"Despite the periodic table having been discovered by chemists half a century before the discovery of electronic structure, modern designs are invariably based on physicists' definition of periods. This table is a chemists' table, reverting to the phenomenal periods that led to the table's discovery. In doing so, the position of hydrogen is clarified."

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Term & Spin State Periodic Table

A Tern & Spin State periodic table by Gnanamani Simiyon who writes:

"We tried to arrange the elements based on the ground state term and spin state. I attached picture of the periodic table drawn. For example, I notice that alkali metals and coinage metals grouped up indicating some relationship between the groups. Similarly with respect to alkaline Earth metals and Zinc group. We are unable to further understand other groupings based on the ground state term and spin state."

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Bejerrum's Periodic Table

Bjerrum N, Inorganic chemistry, trans. (1936) from the 3rd Danish edition (1932) by N Bjerrum and RP Bell, William Heinemann, London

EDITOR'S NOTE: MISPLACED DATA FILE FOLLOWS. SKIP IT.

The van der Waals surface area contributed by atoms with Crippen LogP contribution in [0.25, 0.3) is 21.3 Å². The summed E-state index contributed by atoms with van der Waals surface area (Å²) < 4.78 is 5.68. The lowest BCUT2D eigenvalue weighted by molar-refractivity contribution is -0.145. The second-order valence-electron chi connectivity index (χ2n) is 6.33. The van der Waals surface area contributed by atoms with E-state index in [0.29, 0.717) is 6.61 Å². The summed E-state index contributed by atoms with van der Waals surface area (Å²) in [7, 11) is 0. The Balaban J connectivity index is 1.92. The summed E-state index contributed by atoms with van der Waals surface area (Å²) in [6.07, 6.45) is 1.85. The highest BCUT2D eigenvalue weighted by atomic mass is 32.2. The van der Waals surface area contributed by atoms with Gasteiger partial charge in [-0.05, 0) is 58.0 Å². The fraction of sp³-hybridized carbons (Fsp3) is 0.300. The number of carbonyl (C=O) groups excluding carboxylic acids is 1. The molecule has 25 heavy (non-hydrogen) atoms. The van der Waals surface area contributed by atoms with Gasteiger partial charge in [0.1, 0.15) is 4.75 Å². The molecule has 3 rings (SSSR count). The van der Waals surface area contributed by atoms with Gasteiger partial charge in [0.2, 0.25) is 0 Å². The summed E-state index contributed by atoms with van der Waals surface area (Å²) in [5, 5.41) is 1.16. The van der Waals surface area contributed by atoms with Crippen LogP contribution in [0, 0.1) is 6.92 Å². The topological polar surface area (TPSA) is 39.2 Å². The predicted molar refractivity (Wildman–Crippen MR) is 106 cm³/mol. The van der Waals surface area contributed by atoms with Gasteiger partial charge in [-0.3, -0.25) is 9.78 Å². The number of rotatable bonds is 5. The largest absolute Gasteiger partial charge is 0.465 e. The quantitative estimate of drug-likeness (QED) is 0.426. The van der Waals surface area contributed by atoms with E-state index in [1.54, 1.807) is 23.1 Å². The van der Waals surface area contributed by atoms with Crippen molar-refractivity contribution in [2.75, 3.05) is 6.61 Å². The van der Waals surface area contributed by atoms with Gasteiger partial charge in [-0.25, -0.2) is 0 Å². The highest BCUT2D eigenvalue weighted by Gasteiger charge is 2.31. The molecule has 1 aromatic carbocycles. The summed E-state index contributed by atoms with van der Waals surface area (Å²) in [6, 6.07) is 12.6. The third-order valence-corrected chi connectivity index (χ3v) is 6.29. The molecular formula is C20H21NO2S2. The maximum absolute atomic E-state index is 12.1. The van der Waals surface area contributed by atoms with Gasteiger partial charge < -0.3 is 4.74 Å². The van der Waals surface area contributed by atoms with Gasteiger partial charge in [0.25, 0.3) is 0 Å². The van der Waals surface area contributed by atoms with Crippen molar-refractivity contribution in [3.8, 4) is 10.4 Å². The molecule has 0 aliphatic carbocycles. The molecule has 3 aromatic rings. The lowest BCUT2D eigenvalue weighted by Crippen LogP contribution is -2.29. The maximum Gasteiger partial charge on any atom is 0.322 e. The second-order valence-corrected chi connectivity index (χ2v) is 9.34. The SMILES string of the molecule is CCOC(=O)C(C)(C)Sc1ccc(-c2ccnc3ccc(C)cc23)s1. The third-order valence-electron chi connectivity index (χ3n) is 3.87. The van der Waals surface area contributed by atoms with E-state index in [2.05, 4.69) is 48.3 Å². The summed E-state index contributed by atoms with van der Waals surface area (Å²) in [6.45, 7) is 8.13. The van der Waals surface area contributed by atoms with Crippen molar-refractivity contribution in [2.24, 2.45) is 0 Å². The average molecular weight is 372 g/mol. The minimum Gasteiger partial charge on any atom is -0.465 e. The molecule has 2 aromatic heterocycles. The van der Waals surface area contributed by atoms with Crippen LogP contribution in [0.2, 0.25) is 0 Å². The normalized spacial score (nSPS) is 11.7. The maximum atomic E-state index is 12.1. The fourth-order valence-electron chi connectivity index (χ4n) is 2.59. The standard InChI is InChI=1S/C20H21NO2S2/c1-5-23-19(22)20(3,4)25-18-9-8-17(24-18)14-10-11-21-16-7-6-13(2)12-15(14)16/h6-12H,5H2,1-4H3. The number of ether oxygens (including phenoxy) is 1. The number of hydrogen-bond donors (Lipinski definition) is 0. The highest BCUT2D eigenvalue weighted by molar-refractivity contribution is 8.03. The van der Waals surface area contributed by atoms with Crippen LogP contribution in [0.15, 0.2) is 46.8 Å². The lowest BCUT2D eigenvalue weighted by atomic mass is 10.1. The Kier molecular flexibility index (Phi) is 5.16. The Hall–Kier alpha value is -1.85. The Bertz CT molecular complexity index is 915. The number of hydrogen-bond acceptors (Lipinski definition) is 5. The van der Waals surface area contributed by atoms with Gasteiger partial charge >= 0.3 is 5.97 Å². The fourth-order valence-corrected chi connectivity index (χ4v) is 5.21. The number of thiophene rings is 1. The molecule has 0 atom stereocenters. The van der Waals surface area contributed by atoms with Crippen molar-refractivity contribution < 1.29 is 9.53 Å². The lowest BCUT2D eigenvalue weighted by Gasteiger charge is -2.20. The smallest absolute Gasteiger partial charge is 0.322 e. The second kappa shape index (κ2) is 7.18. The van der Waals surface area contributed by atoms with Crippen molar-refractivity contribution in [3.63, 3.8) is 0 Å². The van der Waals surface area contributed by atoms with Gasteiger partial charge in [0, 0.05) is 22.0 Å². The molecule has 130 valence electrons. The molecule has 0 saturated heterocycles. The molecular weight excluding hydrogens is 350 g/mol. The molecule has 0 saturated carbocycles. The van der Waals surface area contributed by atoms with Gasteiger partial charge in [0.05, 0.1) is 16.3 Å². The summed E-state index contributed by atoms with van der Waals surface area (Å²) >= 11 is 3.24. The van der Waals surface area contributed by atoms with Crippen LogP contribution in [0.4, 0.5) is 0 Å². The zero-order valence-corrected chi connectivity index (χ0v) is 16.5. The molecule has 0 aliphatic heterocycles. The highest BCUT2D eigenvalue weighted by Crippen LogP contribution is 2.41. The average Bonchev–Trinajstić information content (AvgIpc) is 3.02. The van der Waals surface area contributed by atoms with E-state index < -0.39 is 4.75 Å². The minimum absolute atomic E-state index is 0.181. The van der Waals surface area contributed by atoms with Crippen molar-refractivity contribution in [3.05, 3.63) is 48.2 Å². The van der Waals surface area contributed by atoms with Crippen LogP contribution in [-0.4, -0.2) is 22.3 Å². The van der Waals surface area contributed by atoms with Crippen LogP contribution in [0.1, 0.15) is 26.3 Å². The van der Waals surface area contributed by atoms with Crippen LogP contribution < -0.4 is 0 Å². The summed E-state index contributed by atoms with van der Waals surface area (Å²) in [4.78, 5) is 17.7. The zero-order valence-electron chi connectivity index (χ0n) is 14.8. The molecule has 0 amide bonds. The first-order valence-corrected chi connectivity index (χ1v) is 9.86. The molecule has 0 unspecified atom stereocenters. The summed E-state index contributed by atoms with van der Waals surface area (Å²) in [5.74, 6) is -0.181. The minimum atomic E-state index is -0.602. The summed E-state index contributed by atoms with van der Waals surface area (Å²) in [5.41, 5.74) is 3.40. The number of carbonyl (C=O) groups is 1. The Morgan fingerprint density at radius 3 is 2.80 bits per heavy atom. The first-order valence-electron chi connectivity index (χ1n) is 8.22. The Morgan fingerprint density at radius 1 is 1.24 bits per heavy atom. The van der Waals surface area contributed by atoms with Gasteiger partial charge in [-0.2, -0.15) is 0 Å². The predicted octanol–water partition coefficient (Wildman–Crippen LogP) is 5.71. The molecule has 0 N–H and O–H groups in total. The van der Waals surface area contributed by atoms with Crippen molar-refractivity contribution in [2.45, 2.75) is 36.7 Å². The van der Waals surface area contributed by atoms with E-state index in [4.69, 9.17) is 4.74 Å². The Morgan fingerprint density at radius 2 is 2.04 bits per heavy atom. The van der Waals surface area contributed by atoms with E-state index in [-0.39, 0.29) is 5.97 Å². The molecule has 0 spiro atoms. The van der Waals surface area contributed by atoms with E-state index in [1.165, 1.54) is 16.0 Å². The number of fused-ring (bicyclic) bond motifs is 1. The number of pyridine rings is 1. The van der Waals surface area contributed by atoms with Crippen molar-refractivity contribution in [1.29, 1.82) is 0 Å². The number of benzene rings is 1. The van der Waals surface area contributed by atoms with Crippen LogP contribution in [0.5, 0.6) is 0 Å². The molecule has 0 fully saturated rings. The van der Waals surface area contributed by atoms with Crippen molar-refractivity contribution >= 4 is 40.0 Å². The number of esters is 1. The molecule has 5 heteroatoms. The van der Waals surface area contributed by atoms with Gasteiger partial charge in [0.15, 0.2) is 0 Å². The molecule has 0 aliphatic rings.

René Vernon observes:

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Vernon's Eight-Fold Way Periodic Table

René Vernon suggests that the chemical elements can be grouped into eight classes: four metallic (Active, Transition, Post-Transition and Noble) and four non-metallic (Halogen, Biogen, Metalloid and Noble gas):

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Nandor's Exhaustive Lists of Chemical Words

From a really interesting PT website, Mark Nandor's Exhaustive Chemical Words:

So what, exactly, is a "chemical word"? It is an English word that can be spelt using element symbols as 'letters', [famously] for example: Beer (or BeEr):

Arches can be "spelt" in two ways:

ArCHeS   [Argon, Carbon, Helium, Sulfur]
ArCHEs   [Argon, Carbon, Hydrogen, Einsteinium]

On the other hand, there is no way at all to "spell" a work like pillar.

Mark Nandor provides several exhaustive lists:

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What is the Periodic Table Showing? Periodicity

© Mark R. Leach Ph.D. 1999 –